CSW is, most-of-all, a time of rolling up your sleeves and getting down to business and these thousands of civil society delegates had traveled to New York primarily to demand that member states and other stakeholders make drastic commitments to mobilize action for a 50/50 world by 2030. The Commission on the Status of Women’s working process was different from past years with the preparation of two new documents:  “A Political Statement” and the drafting of a new process for the future organization and methods of work of the CSW.

Rather than Agreed Conclusions on the priority theme voted on during the final day of the meetings, this  Political Statement  was drafted before CSW59 began and voted on during the first days of the session. The rationale: more high-level country delegates were in town to vote, and they were charged with returning home to begin immediate deliberations on commitments to be voiced publicly at the General Assembly meetings in September.

Civil society’s disappointment was palpable. NGO delegates were angry with this process as they had little or no input into the final political draft which they felt was weak and diluted from the commitments they expected. NGO participants count on CSW as a time to deliberate with other NGOs at regional caucuses and morning briefings and, most importantly, to meet with government delegates at their missions or in the halls of the UN to state their case. This simply did not happen.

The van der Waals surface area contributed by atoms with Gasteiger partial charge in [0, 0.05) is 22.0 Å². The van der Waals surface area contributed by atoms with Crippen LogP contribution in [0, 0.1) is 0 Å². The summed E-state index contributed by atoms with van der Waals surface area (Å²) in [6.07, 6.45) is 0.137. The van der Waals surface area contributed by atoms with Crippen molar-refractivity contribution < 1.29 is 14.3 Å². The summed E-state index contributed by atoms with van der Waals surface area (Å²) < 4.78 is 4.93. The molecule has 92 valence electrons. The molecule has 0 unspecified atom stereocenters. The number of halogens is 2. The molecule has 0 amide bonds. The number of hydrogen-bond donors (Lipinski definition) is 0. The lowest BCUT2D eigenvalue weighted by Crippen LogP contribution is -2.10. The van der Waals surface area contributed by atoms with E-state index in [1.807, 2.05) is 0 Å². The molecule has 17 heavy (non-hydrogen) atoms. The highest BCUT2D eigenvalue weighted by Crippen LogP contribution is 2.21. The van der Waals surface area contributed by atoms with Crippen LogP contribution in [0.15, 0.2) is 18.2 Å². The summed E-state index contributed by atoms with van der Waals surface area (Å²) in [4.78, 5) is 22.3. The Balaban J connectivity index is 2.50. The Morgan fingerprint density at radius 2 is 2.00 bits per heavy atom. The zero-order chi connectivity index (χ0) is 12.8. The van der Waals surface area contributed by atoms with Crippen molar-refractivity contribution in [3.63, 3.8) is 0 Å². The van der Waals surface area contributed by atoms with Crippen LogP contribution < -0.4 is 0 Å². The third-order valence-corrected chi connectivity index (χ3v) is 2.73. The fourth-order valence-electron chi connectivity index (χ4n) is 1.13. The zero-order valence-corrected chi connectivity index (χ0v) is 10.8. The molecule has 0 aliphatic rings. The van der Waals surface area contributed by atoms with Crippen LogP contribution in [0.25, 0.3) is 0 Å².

The new Working Methods Resolution was finalized at the very end of the second week and it was clear that NGOs would not attain their long-desired wish to have full access to CSW negotiating sessions. Paragraphs 18, 19 and 21 once again contained the role of NGOs in the text and, while it was seen as a small victory that this was even in the Resolution, it means that NGOs will continue to be barred from negotiating sessions. Governments are, however, encouraged to include NGOs on their country delegations. ICJW signed on to three strong civil society statements during the session expressing our contempt for this year’s procedure which blatantly ignored civil society input.

I understand that some of my ICJW sisters were seriously distressed by the lack of transformational progress at CSW59. I myself loved celebrating the achievements that have been made over these 20 years since Beijing and am hopeful that member states will make strong commitments to achieving a 50/50 world when they address this issue at the high-level meetings of the General Assembly in September 2015!